EACH is 'perfect place to further my career' says clinical nurse specialist

Clinical nurse specialist at East Anglia's Children's Hospices (EACH), Louise McLaughlin (pictured) b

Clinical nurse specialist at East Anglia's Children's Hospices (EACH), Louise McLaughlin (pictured) believes she's had "amazing learning opportunities" whilst working for the organisation. - Credit: EACH

A clinical nurse specialist at East Anglia’s Children’s Hospices (EACH) believes she is working for a “gold standard organisation” and that it is the "perfect place to further my career".

35-year-old Louise McLaughlin has been in her role at EACH Milton hospice for just over six months, having started at Addenbrooke’s Hospital in Cambridge, before spending 14 years at Bedfordshire-based Keech Hospice Care. 

Now she is settled in, the mum-of-two believes EACH is the perfect place to progress her career further thanks to the wealth and knowledge within the team she works in. 

“I’ve always been interested in hospices and palliative care. It’s what I studied at university,” said Louise. 

“I spent my first year in the profession working on the oncology ward at Addenbrooke’s but I felt that it wasn’t quite right for me. 

“I moved to Keech Hospice Care and stayed there for 14 years, starting as a band five nurse and I worked my way up to a clinical nurse specialist.” 

Louise believes her job embedded her passion for palliative and end-of-life care and that’s when an opportunity arose at EACH. 

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“For me, it’s always been a gold standard organisation. It’s mainly nurse-led and empowers nurses like myself,” she said. 

“A lot of very qualified, knowledgeable people work here and because of that it’s absolutely perfect for me, because I wanted to come here and learn.” 

She added: “Every day I gain something new because the learning opportunities are amazing. 

“The leadership is very good and it’s evidence-based practice, with lots of support and opportunities. 

“It's the perfect place to further my career.” 

A typical day for Louise as a clinical nurse specialist starts with a tri-site and online planning meetings alongside colleagues from The Nook and The Treehouse.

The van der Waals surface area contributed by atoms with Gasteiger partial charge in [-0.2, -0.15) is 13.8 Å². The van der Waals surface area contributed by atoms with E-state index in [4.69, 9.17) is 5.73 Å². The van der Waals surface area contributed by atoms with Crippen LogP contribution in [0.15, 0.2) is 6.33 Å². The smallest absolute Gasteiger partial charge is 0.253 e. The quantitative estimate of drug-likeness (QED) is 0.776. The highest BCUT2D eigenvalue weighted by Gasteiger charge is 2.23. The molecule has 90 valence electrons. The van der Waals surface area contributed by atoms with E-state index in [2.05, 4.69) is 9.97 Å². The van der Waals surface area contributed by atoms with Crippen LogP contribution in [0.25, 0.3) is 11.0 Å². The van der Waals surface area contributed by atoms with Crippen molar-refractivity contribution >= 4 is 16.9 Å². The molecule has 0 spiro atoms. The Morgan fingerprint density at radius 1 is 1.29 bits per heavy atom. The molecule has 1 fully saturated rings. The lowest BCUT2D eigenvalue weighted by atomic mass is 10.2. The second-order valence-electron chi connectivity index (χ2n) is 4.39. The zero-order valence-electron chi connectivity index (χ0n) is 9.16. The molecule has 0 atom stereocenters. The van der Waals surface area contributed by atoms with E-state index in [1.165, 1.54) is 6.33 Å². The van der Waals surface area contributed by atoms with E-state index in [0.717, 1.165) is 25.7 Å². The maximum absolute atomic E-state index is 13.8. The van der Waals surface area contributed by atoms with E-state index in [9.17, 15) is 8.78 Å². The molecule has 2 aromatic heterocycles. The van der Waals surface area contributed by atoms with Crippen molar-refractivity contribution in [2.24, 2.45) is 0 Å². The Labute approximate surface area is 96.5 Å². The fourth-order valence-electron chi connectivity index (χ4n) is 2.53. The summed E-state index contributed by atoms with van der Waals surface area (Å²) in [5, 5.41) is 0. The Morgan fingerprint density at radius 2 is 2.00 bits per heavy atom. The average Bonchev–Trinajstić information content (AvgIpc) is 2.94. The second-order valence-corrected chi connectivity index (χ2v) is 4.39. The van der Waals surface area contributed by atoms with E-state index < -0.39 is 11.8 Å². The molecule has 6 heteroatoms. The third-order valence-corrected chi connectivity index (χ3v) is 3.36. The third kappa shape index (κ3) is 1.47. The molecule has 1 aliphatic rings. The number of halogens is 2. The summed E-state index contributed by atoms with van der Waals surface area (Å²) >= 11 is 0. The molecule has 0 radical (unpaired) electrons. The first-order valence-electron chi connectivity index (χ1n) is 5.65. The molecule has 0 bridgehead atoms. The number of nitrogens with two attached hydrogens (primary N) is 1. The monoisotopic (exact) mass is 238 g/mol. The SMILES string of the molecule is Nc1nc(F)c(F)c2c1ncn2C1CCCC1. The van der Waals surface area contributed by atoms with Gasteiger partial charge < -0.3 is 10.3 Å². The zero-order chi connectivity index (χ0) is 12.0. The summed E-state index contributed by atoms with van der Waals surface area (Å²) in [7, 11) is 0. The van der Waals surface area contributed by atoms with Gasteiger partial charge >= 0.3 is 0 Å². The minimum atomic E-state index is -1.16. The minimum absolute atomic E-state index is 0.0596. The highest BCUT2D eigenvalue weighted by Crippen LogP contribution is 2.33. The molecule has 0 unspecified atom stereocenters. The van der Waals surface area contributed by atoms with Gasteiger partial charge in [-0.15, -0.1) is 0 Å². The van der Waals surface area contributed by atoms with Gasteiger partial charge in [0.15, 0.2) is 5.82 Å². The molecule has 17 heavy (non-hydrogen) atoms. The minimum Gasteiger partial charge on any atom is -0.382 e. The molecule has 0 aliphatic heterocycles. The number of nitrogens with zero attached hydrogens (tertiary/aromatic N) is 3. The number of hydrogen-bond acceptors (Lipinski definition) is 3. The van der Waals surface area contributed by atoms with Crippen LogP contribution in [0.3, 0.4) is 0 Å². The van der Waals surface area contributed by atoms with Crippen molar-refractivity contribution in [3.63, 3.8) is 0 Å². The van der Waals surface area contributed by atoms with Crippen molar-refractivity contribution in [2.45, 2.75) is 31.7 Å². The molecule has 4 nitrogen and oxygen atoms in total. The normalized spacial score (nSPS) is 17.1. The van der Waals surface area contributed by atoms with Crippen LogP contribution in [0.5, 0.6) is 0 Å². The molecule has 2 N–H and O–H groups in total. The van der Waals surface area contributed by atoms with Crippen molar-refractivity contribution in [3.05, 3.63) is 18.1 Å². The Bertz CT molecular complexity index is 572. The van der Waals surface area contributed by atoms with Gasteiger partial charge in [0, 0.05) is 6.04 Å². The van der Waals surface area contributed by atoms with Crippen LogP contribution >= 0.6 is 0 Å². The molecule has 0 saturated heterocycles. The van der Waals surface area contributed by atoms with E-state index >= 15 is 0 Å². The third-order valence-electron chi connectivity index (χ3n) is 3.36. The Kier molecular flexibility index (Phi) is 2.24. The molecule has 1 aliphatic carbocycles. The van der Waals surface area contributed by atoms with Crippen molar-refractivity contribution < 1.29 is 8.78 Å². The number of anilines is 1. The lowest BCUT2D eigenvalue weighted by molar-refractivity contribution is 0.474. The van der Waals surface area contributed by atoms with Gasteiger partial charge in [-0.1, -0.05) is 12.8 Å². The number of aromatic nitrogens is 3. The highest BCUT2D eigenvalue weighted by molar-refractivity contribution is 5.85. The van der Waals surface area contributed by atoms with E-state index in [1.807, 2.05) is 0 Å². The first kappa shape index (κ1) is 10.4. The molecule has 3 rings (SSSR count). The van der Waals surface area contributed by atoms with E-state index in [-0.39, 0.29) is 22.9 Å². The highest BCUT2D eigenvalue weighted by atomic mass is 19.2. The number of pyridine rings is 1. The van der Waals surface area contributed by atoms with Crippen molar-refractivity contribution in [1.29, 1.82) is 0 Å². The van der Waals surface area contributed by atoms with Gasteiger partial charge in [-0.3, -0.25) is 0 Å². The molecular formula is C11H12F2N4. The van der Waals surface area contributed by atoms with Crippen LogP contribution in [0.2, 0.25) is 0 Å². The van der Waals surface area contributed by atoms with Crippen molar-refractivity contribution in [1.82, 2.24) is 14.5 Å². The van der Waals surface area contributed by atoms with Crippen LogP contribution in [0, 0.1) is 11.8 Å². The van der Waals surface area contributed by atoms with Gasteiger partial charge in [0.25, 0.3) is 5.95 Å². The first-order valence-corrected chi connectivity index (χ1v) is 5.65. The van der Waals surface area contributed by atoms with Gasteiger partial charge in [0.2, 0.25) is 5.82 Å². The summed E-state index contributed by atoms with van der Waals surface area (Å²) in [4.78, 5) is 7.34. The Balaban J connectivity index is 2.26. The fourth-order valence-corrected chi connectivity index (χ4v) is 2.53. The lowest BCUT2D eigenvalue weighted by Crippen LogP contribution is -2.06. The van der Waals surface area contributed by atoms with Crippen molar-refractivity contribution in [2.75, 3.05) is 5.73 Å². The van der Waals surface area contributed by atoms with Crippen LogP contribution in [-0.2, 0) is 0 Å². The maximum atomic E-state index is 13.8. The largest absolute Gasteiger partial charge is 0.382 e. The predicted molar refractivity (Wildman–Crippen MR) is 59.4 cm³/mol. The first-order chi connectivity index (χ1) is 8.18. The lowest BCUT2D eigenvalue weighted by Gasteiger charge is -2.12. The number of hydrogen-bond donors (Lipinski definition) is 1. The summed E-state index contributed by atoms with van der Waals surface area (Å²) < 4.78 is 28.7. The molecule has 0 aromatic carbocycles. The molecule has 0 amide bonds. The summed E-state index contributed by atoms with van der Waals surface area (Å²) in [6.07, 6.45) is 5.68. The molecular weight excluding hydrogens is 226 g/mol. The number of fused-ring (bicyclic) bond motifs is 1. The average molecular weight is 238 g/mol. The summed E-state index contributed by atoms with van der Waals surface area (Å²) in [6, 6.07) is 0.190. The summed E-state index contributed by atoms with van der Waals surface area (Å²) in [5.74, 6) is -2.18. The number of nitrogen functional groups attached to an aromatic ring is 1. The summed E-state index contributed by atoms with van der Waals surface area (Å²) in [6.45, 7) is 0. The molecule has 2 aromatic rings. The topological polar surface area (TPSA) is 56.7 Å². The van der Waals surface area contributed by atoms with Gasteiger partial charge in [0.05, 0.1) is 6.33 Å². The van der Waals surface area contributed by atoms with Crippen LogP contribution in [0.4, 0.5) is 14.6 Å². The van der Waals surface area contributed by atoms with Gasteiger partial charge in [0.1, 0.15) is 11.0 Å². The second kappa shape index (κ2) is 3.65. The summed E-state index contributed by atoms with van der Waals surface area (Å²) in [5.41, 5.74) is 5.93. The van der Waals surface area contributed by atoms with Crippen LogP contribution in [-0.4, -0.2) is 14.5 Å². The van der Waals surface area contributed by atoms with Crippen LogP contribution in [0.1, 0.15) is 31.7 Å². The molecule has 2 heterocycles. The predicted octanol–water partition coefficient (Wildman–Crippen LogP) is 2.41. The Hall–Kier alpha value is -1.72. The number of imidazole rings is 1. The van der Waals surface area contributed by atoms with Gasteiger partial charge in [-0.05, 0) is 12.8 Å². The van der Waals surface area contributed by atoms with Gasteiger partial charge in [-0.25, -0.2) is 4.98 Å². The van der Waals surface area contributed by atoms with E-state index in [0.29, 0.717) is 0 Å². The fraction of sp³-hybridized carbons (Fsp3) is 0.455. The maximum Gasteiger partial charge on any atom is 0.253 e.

She may then be asked to review a child’s condition, either at the hospice, at home or within a hospital. 

Louise works with several East Anglia Children's Hospices (EACH) nurses.

Louise works with several East Anglia Children's Hospices (EACH) nurses. - Credit: EACH

“Our days are always varied and it’s a real team effort,” she said.

“We have planned visits and in terms of talking to parents, it’s a case of discussing next steps such as plans B and C.” 

Louise has discussions with a child’s family about hospice and palliative care to make it clear to them what can be offered and what their choices are for their loved one. 

She also writes symptom management plans for each child, discussing symptoms that might arise and how they can be treated. This may involve ordering drugs. 

“Sometimes this can involve making adjustments to medication, liaising with consultants and other team members to ensure the child is having the right drugs and right doses,” said Louise. 

“We may also need to discuss things with occupational therapists or liaise with wellbeing leads if parents or siblings need extra support.” 

In addition to covering shifts herself, Louise says another important part of her job is setting work up for the on-call staff as she needs to make sure that “everything’s documented”. 

She admits her job can be emotionally draining but says that when it comes to end of life, her and her colleagues just want to make a difference. 

“If a child has a particularly distressing symptom and is experiencing pain, we need to be armed with the right drugs,” said Louise. 

“If that ensures they have a pain-free death, it makes it easier to deal with. 

“There are obviously occasions when you can’t get on top of the symptoms though and that’s harder to come to terms with.” 

EACH training, which Louise believes has "amazing opportunities."

EACH training, which Louise believes has "amazing opportunities." - Credit: EACH

Despite its challenges, Louise greatly enjoys her job. She finds it satisfying and rewarding and is proud to be a part of Team EACH. 

She believes by doing her job, her and her team are filling a massive hole when it comes to palliative care services. 

“We’re needed – no-one else can do our job – and we’re the experts in palliative care,” said Louise. 

“Intensive care staff and those in oncology look at what we do. 

“There are so many cogs in a big wheel, from the job we all do to the fundraising and retail and the marketing and communications team. 

“There are lots of people involved and it really is great being part of it. I love working for EACH.” 

She added: “Without that team ethic that EACH has, we wouldn’t be able to offer the service we do.”